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The Claudius Novels (Penguin Twentieth Century Classics) [Paperback]

Robert Graves
4.8 out of 5 stars  See all reviews (19 customer reviews)

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Book Description

3 Jun 1999 Penguin Twentieth Century Classics
Claudius, the stammerer, was known as a buffoon and a pitiful fool. He made it his business to watch from the sidelines and record the antics, funny, violent and lustful, of the imperial households as its members vied with each other for power. Then he found himself Emperor. From the great days of Augustus and the cruelties of Tiberius to the deified insanity of Caligula, he records a story breathtaking in its murderousness, greed and folly. Throughout the swings of fortune, his own disastrous love affair with the depraved Messalina and surprisingly successful reign, his voice sometimes puzzled, sometimes rueful, always sane, speaks to us across the centuries in two great, classical historical novels.

Product details

  • Paperback: 752 pages
  • Publisher: Penguin Books Ltd (3 Jun 1999)
  • Language: English
  • ISBN-10: 0141181486
  • ISBN-13: 978-0141181486
  • Product Dimensions: 19.6 x 12.8 x 3.4 cm
  • Average Customer Review: 4.8 out of 5 stars  See all reviews (19 customer reviews)
  • Amazon Bestsellers Rank: 682,474 in Books (See Top 100 in Books)

More About the Author

Robert Graves was born in 1895 in Wimbledon, the son of Irish writer Perceval Graves and Amalia Von Ranke. He went from school to the First World War, where he became a captain in the Royal Welch Fusiliers. After this, apart from a year as Professor of English Literature at Cairo University in 1926, he earned his living by writing, mostly historical novels, including: I, Claudius; Claudius the God; Count Belisarius; Wife of Mr Milton; Sergeant Lamb of the Ninth; Proceed, Sergeant Lamb; The Golden Fleece; They Hanged My Saintly Billy; and The Isles of Unwisdom. He wrote his autobiography, Goodbye to All That, in 1929, and it was soon established as a modern classic. The Times Literary Supplement acclaimed it as 'one of the most candid self portraits of a poet, warts and all, ever painted', as well as being of exceptional value as a war document. Two of his most discussed non-fiction works are The White Goddess, which presents a new view of the poetic impulse, and The Nazarine Gospel Restored (with Joshua Podro), a re-examination of primitive Christianity. He also translated Apuleius, Lucan and Suetonius for the Penguin Classics, and compiled the first modern dictionary of Greek Mythology, The Greek Myths. His translation of The Rubáiyát of Omar Khayyám (with Omar Ali-Shah) is also published in Penguin. He was elected Professor of Poetry at Oxford in 1961 and made an Honorary Fellow of St John's College, Oxford, in 1971.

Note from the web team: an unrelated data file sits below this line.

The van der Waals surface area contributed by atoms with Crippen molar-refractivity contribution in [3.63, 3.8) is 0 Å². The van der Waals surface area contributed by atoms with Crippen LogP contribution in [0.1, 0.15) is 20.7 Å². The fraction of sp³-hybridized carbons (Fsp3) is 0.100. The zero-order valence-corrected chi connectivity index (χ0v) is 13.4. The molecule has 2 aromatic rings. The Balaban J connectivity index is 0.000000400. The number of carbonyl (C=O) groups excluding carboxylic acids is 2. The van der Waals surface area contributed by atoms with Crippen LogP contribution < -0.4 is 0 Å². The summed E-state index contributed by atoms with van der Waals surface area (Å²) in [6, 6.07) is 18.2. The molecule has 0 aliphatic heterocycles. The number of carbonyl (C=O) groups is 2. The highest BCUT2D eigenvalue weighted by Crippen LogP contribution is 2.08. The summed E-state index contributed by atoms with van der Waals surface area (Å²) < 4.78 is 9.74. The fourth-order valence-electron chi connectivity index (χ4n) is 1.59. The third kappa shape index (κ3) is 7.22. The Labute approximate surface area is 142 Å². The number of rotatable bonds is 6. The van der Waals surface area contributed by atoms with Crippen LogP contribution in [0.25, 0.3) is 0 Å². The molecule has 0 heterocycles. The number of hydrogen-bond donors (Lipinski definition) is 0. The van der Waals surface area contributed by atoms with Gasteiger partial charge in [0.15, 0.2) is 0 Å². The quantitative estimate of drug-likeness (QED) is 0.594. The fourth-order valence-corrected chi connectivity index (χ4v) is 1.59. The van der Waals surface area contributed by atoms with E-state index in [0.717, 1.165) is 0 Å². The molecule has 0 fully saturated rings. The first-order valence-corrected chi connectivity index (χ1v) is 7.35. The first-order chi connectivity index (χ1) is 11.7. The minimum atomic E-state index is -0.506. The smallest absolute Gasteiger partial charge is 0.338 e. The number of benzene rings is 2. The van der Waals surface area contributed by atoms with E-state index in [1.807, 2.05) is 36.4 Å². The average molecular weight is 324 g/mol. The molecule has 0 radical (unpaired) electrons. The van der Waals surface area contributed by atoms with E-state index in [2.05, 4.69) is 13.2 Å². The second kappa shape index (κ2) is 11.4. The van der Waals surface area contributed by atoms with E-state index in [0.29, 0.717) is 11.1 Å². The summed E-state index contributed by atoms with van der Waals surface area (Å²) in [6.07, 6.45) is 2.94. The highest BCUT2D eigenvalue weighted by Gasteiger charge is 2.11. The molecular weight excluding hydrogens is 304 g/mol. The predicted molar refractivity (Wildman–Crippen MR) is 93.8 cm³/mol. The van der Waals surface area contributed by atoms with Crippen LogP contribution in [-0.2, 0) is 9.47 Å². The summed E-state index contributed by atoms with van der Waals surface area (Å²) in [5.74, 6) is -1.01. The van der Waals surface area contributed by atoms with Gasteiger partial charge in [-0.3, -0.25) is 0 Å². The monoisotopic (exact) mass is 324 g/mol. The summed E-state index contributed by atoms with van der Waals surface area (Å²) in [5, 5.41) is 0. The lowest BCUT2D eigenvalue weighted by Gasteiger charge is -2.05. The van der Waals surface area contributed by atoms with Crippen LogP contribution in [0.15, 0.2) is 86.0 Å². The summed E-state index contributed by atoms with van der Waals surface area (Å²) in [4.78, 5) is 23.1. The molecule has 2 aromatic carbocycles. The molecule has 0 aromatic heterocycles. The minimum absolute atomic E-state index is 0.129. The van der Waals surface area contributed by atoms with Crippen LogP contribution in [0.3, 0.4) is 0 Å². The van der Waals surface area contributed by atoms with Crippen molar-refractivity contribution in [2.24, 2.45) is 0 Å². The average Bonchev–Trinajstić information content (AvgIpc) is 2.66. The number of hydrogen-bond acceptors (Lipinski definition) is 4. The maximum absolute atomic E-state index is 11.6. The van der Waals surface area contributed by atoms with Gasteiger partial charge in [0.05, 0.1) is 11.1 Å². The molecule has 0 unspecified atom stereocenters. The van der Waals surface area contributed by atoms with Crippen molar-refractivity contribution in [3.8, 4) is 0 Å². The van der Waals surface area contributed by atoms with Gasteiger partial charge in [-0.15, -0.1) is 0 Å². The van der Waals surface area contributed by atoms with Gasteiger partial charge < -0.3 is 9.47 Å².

Robert Graves died on 7 December 1985 in Majorca, his home since 1929. On his death The Times wrote of him, 'He will be remembered for his achievements as a prose stylist, historical novelist and memorist, but above all as the great paradigm of the dedicated poet, "the greatest love poet in English since Donne".'

(Image courtesy of The William Graves Collection.)

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Customer Reviews

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Most Helpful Customer Reviews
8 of 8 people found the following review helpful
4.0 out of 5 stars Brilliant in parts 30 Oct 2001
By A Customer
Robert Graves' Claudius novels are a fantastic rendering of Roman life. It is sometimes difficult to keep up in the early parts of 'I, Claudius' because of the complexity of Claudius' family structure (which Graves does not shy away from explaining to the full!). However, once the family tree is out of the way, and a couple of relatively uninteresting wars have been fought, you're on to an engrossing read, filled with twists and turns.
Caligula's excesses make particularly entertaining reading, whilst providing modern readers with a stark portrait of what excessive power can lead to.
If you survive the first 150 pages without falling asleep, you're there. This jewel of a book is definitely worth the archaelogical dig!
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5 of 5 people found the following review helpful